PORTLAND, Ore. — A first-of-its-kind transition home for women in Multnomah County is ready to help build a better future for women in the criminal justice system. It is part of the county’s efforts to address the disproportionate number of people of color in the jail system.

Community members celebrated the ribbon cutting for the Diane Wade House Wednesday morning in Gresham.

“I do this job with my soul, my entire soul,” NeCola Henderson said.

Henderson is part of a group of women who’ll work at the Diane Wade House, helping those in the criminal justice system find hope and a second chance.

“I really enjoy working with the women and the women love me as well because they know my struggle,” she said,

More than a decade ago Henderson says she was an addict living on the streets. She had been incarcerated and her children were taken away.

“For 22 and a half years was addicted to crack cocaine and I lived at a bus stop my last four years of my addiction,” she said.

Henderson thought she was alone until someone gave her a helping hand and hope. Now she herself is that mentor to others.

“I got my children back. It’s just been an amazing ride and I really love, really love helping the women,” Henderson said. “I want them to be successful. I want them to make it.”

Since getting clean, she has spent the last ten years helping other women navigate the Department of Health Services system to be reunited with their children. Now, she is bringing that passion for helping others find their footing to the Diane Wade House.

The Diane Wade house is an Afrocentric transitional housing program that will not only give women a place to stay but provide mentoring and life-skills programs that are specific to women of color.

Diane Wade was a Multnomah County parole and probation officer. She was a leader in the African American community and best known for her advocacy and passion for justice-involved women.

The women who are part of the Diane Wade team say her leadership, caring and understanding, are what make this possible.

“What this house means for us – it’s so much deeper than you can understand,” team member O’Nesha Cochran said.

Wade worked with adults in Multnomah County from May 1999 until she passed away in October 2010. She touched countless lives, including those of many of the women who will now work at her namesake facility.

“She always spoke hope into us and she always took our bad behavior and show us how we can turn it into transferable skills,” Cochran said.

The Diane Wade House will address issues and experiences specific to African American Women.

A 2016 report shows that jail use in Multnomah County disproportionately affects people of color. African Americans are six times more likely than Whites to be in jail, despite accounting for just 6 percent of the county’s population, according to Multnomah County Officials.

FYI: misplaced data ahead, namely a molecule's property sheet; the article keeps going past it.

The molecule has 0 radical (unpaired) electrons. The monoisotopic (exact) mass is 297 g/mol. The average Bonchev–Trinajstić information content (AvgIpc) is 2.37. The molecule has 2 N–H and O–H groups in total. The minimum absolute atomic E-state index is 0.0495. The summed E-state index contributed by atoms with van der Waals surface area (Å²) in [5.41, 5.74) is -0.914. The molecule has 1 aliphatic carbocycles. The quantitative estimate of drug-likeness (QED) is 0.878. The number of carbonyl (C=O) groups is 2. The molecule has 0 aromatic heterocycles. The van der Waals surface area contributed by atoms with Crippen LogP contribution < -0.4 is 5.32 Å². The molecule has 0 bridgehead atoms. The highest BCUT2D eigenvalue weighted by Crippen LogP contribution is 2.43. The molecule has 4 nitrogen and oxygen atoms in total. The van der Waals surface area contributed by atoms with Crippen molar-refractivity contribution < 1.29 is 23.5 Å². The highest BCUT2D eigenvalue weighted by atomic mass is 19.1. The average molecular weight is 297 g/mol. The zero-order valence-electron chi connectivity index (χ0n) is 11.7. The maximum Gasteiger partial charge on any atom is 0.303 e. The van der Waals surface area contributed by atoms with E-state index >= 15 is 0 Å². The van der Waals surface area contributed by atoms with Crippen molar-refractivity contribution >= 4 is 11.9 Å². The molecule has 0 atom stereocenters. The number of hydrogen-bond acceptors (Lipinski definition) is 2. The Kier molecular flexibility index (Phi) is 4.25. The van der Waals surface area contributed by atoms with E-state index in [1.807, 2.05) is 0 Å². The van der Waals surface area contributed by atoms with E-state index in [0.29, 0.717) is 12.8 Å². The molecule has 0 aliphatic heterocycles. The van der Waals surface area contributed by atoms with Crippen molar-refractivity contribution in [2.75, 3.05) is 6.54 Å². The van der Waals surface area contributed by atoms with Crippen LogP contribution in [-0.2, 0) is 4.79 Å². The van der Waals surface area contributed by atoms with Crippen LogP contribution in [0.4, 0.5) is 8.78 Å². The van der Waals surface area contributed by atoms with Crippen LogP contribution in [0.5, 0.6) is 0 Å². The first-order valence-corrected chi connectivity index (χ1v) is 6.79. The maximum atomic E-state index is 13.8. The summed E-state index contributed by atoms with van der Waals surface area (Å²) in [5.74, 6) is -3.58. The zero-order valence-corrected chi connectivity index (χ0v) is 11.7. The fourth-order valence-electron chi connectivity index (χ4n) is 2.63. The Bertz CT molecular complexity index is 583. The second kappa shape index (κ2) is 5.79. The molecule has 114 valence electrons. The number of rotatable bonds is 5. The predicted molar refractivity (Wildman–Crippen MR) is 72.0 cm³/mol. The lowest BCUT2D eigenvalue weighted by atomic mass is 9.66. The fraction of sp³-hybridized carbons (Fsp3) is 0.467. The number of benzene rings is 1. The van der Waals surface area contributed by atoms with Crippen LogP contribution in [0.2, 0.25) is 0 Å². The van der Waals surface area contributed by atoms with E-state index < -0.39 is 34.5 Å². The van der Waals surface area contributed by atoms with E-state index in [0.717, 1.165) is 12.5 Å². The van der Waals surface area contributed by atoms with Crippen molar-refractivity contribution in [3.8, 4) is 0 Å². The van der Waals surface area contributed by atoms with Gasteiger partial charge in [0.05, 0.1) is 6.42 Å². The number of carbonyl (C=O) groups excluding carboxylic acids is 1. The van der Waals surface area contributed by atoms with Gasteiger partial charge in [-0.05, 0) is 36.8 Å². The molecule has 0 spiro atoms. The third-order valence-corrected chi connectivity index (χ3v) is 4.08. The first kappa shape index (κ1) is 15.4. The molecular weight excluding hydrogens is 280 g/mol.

“We're not going to live in stereotypes, we're not going to be a statistic,” Henderson said. "We're going to be a future of strong African American women that have a sisterhood."

Data from the county’s Department of Community Justice shows that women with mental illness were sanctioned to jail and more frequently on probation violations than women who were not struggling with mental health concerns. Once in jail, women with mental illness also stayed longer.

Wednesday, Wade’s daughter, Alexandria Loane, and granddaughter cut the ribbon at her namesake facility.

“Being able to see my mom's hope and want and passion for other black women, and other people in general, being embodied in a building or in a program like this has been absolutely amazing,” Loane said.

Within the walls of the new facility lives Wade’s spirit and her passion for helping others -- not only to make it through but to thrive.

“The woman that everybody knows, loves and admires – it was a journey for her to get there,” Loane said, “So, knowing that these women are going to be able to usher those women into that season and into that journey is just amazing.”

Bridges to Change will operate the program by providing mentoring, case management and life-skills programs. The facility will house 38 women with a goal of reducing over-reliance on jails across the country.

The Diane Wade House was made possible with help from the John D. and Catherine T. MacArthur Foundation though the Safety and Justice Challenge.

Multnomah County received a $2 million grand over two years to support efforts to reduce unnecessary incarceration without compromising public safety, focusing most on those struggling with mental health or addiction issues.

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